The Secret Lives of Saints

The Secret Lives of Saints

Child Brides and Lost Boys in Canada's Polygamous Mormon Sect

Book - 2009
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Random House, Inc.
The Secret Lives of Saints paints a troubling portrait of an extreme religious sect. These zealous believers impose severe and often violent restrictions on women, deprive children of education and opt instead to school them in the tenets of their faith, defy the law and move freely and secretly over international borders. They punish dissent with violence and even death. No, this sect is not the Taliban, but North America's fundamentalist Mormons.

From its very beginning, the Mormon church, an offshoot of Christianity, found itself on the margins of both convention and the law. In addition to their unorthodox interpretation of the more mainstream Christian denominations, the Mormons embraced one tenet in particular that others found hard to accept: the idea that only by engaging in polygamous marriage could a man enter the highest realms of the kingdom of heaven.

In 1890, under immense pressure from the federal government in the United States, the Mormons agreed to renounce polygamy in return for the right to the status of statehood in Utah, where they had settled. Since then, the Church of Jesus Christ of Latter-day Saints has officially taken the position that plural marriage is unlawful and is not to be pursued.

However, colonies of renegade fundamentalist Mormons have continued to practise polygamy and thrive to this day in Canada and the United States, despite the fact that they are flouting the law. In the U.S., the "prophet" Warren Jeffs made headlines when, having been placed on the list of America's Most Wanted, he was apprehended in 2006 and was convicted as an accomplice to rape. While his acolytes and subjects lived in poverty, Jeffs was driving around in a luxury SUV when state troopers pulled him over.

The story is much the same here in Canada, where the "bishop" of a fundamentalist sect in Bountiful, B.C., Winston Blackmore, heads up a multi-million dollar group of companies and flies on private jets while his supporters and employees live hard-scrabble lives and tithe their meager earnings to the church.

Daphne Bramham explores the history and ideas of this surprisingly resilient and insular society, asking the questions that surround its continued existence and telling the stories of the men and women whose lives are so entwined with it — both the leaders and the victims.

How can it be that a group can live in open defiance of the law for over 100 years, when its leaders appear on thePhil Donohue Show and CNN and boast of their practices, which include marriage to girls well below the legal age of consent? How do their schools receive government funding when they teach racism and indoctrinate pupils into the belief that women are naturally subordinate to men? How do fundamentalist Mormon businesses escape prosecution for their regular violations of child labour laws? How does the sect manage to straddle the Canada—U.S. border so effortlessly, with American girls living as plural wives in Canada without actually immigrating and Canadian girls shipped off to the U.S. the same way?

These are pointed questions, and a great deal depends on the answers. By delving into the life stories of the men and women who make up the ranks of the fundamentalist Mormons — or "Saints" as they call themselves — Bramham makes it clear that the arguments swirling around the legality of what goes on in Bountiful are anything but abstract. She tells the stories of young girls forced into "marriages" with men old enough to be their grandfathers and installed in households more like motels than homes, with each wife quartered separately and rigorously scheduled to have regular intercourse with her husband. She takes us into the life of a young girl forced into a "marriage" with such complex genealogical implications that she became her own step-grandmother.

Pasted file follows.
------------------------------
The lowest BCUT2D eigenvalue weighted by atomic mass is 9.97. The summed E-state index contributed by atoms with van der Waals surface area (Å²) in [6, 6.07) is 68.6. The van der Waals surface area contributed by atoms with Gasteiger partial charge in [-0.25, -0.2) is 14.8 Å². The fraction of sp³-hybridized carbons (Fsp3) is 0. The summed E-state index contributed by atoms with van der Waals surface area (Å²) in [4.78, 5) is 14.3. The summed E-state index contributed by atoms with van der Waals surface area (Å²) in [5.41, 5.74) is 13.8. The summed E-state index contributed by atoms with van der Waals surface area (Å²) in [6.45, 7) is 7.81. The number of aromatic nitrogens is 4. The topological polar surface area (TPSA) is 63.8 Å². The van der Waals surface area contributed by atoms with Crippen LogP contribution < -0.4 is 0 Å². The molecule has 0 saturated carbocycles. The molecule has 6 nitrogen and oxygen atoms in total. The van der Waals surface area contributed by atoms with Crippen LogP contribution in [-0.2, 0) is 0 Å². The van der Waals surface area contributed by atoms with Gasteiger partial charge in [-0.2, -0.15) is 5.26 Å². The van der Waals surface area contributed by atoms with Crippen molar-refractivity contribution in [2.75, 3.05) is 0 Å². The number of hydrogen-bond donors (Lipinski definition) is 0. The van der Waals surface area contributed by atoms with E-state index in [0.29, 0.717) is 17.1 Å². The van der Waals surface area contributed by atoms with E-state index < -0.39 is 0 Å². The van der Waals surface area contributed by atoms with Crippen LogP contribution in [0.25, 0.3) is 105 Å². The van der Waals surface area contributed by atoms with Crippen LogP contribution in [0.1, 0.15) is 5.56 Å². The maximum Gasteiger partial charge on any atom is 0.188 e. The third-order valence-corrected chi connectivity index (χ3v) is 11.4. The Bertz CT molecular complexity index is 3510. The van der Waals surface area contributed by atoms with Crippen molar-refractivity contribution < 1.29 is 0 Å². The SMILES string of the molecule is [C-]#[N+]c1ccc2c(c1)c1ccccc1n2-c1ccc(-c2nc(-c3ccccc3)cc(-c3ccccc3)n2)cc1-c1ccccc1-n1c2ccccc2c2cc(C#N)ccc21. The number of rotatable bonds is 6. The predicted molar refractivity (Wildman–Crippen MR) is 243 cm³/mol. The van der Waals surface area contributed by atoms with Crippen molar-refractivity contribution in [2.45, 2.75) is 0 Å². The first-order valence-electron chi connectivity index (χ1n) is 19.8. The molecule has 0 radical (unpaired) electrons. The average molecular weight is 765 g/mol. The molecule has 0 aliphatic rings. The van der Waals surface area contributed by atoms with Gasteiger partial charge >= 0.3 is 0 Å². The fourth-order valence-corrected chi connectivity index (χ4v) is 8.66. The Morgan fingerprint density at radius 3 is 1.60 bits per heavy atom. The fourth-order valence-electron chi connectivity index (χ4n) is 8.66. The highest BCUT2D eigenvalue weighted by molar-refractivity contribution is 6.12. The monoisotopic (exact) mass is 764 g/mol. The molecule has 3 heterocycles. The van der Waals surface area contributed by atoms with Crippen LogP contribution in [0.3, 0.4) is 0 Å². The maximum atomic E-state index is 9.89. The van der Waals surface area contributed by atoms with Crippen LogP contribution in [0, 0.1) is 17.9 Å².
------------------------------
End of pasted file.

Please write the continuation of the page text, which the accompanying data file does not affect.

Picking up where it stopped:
And it is not just the girls who suffer under the religious r

Publisher: Toronto : Vintage Canada, 2009, c2008
ISBN: 9780307355898
Characteristics: 478 p. : ill., ports. ; 21 cm


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WVMLStaffPicks Oct 26, 2014

Daphne Bramham gives us an interesting and compelling look at issues raised by the Fundamentalists of the Latter Day Saints. She examines child brides, lost boys, polygamy, freedom of religion, personal rights, cross border immigration and extradition and abuse of government funding and policies. I found it fascinating.

WVMLBookClubTitles Jun 22, 2013

This is an intricately detailed account of the rise of the fundamentalist polygamous Mormon sects not only here in BC’s southern interior, but also in the well-known mainstream Mormon stronghold of Utah. Vancouver Sun journalist Daphne Bramham tells Blackmore’s story, desrcibing the intermarriages and intrigues among the patriarchs as they fight for control of minds, money, property and women. This book poses questions about religious tolerance, religious freedom and individual rights, and where the line needs to be drawn between them.

Nov 12, 2011

Having just read Escape, by Carolyn Jessop, this was a fascinating read and parts of the information cross over between the two books. Having been in my teens in the 70's and growing up in the Kootenays, this was happening in my backyard and I had no idea.

Oct 27, 2010

I found this book to be a great read. You can definitely tell where bias lays but at the same time it's impossible not to have the same bias when dealing with the abuse of children.

kpalichuk Nov 04, 2009

Overall, a really interesting book; I did enjoy the author's rather biting tone - it was pretty clear where the bias lay.

Aug 05, 2009

An interesting read, but the lack of footnotes makes it untrustworthy.

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